When faced with seismic political events, the rule is ‘deeds, then words’

Brands should look first at how their business and people are impacted by social and geopolitical issues, and only speak publicly when their actions are already making a difference.

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It is something of an understatement to say that the last few years have been tough. A decade-long war in Syria; the impact of climate change, with rising temperatures and waters across the world; the huge movement of people seeking a better, safer life. And then of course we had the outbreak of a global pandemic, which we are still living with.

But that hasn’t been all. We have felt the impact of the murders of George Floyd and Sarah Everard; the toll of months of lockdown on our physical and mental wellbeing; the further erosion of trust in our government as a consequence of ‘Partygate’; and, just when we thought we were emerging from the darkness of Covid, our old friend Vlad invades Ukraine. That glint of light at the end of the tunnel seems to have been extinguished.

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The bleakness persists. And that bleakness can feel paralysing. What can you do, what should you do? These are difficult enough questions for the individual but can be even more challenging for a brand. What does a brand do in the face of these kinds of issues and crises, which are not of their own making; for which they do not, generally, have to take responsibility; but which are dominating the minds and attention of so many? When and how should they respond and react? And how do they do it with credibility and authenticity?

I think the starting point for all of these questions is always the same – the organisation’s purpose and values. These set the framework to enable the organisation to consider if, when and how to respond.

I am not saying don’t make announcements, but only do it if you are taking action.

To be clear, I do not mean those purposes which seem to have been cribbed from a Little Book of Aphorisms picked up at the airport; or the values which are painted on the walls of the open-plan office, but no one in the organisation can tell you what they are or give a single example of how it lives by them. Lofty and pointless. No, I am talking about those organisations which understand that purpose is not a strapline, but a modus operandi based on the belief that long-term success (financial and otherwise) is dependent on pursuing strategies that create societal benefit.

In my experience, those organisations that have struggled less to respond to what the last few years have thrown at us are those with a clear purpose, aligned to values which they live by, and which runs through everything they do. I have deliberately not used the word ‘easy’ because it isn’t easy. But these organisations have had the advantage of a clear framework to enable having painful discussions and taking difficult decisions – and, importantly, being able to do so consistently.

We can all think of brands that make loud proclamations on a particular issue at a particular time but are then silent the next time the issue comes to the fore, or take a completely different approach on a similar issue. It naturally leads to accusations of insincerity.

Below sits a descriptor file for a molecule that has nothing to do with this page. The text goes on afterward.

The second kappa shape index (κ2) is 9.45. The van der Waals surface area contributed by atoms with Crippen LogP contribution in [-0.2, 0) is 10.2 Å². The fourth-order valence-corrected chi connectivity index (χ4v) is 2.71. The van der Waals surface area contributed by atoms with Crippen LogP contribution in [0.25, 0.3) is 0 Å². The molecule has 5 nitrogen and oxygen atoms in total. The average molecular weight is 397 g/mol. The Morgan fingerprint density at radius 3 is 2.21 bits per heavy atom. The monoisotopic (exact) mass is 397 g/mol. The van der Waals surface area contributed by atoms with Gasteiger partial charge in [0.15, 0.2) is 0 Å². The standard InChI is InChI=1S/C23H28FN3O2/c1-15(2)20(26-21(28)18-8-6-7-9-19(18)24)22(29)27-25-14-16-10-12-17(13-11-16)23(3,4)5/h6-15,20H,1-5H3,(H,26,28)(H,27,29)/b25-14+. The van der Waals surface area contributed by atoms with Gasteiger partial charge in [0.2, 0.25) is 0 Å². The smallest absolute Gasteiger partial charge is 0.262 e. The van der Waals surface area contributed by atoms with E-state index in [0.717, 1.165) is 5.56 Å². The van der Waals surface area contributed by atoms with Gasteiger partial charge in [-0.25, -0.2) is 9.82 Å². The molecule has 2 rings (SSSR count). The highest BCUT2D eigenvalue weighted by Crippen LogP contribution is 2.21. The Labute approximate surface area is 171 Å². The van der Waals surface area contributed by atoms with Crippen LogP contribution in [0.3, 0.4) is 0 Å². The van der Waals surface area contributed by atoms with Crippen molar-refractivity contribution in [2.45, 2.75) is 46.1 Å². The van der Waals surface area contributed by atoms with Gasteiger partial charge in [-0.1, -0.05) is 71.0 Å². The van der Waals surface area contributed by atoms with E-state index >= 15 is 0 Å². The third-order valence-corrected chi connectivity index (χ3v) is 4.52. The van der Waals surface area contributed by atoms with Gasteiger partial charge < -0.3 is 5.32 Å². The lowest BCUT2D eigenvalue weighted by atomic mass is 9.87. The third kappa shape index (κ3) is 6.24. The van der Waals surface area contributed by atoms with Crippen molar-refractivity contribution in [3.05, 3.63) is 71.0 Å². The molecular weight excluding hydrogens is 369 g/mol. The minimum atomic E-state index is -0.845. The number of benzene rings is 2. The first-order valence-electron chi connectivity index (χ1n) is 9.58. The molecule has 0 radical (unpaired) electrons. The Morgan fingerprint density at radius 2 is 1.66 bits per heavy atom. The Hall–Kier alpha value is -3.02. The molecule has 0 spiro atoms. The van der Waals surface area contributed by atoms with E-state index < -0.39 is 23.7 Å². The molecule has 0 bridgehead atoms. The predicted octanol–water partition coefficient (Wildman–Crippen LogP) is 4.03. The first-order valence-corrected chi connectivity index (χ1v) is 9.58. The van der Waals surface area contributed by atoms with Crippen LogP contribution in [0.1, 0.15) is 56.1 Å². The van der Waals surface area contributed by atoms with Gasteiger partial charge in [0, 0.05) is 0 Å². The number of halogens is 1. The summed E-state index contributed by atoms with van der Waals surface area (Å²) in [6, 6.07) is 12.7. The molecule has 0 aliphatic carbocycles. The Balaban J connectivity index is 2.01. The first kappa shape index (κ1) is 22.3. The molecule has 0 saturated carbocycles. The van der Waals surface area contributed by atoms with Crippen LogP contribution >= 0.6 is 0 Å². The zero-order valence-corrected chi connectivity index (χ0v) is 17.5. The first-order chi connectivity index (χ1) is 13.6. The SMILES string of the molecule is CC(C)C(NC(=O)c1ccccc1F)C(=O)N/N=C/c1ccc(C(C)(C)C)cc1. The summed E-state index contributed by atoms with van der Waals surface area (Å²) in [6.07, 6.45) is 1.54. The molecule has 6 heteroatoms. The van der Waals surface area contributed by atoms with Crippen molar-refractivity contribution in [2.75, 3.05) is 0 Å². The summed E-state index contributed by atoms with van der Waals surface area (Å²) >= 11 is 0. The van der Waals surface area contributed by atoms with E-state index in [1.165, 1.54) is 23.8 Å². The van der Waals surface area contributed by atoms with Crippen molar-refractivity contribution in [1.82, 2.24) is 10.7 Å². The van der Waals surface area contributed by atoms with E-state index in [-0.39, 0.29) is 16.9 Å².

When and how to respond

Having a purpose and aligned values makes responding to the questions which all organisations need to ask themselves that bit easier. The questions will vary a little, but fundamentally are:

  1. How are we impacted?
  2. How are individual colleagues impacted and how can we help them?
  3. What must we do?
  4. What should we do?
  5. What do we say publicly?

The answers will be different depending on the situation and the type of organisation. The first few are pretty straightforward.

Question 1, for example: in the case of Covid, we were all affected. The war in Ukraine has had a massive direct impact on organisations that trade with and/or have operations in Ukraine and Russia.

On question 2, thinking about the colleagues impacted allows you to prioritise your internal resources. Black colleagues and women were more impacted by the killings of George Floyd and Sarah Everard; they weren’t direct victims but more likely to be distressed.

For question 3, all organisations must comply with the law, which often changes very quickly.

It is with the latter few questions where having a framework really helps guide decision making. Do you really need to do anything beyond obeying the law? The answer has to lie with what you can do that will benefit society. All those companies that transformed their production facilities to make ventilators during the pandemic didn’t have to, but they did it for the common good.

War in Ukraine: How brands are responding

Finally, what do you say publicly? My advice is ‘deeds, then words’. You will recall all the brands declaring themselves at the vanguard of the fight against racism in the wake of the killing of George Floyd. I am willing to bet that very few have actually done anything about it; in fact I know, because I keep a check on it.

I am not saying don’t make announcements, but only do it if you are taking action. Indeed, in the case of Ukraine, telling people you have taken action is really important. So many brands want to know what others are doing and, as importantly, it will give heart to Ukrainians that the world is standing with them.

I say this as a South African. The knowledge that people in the rest of the world were demonstrating against apartheid and boycotting South African goods, and that businesses were withdrawing from the country, gave succour to those working for democracy and freedom.



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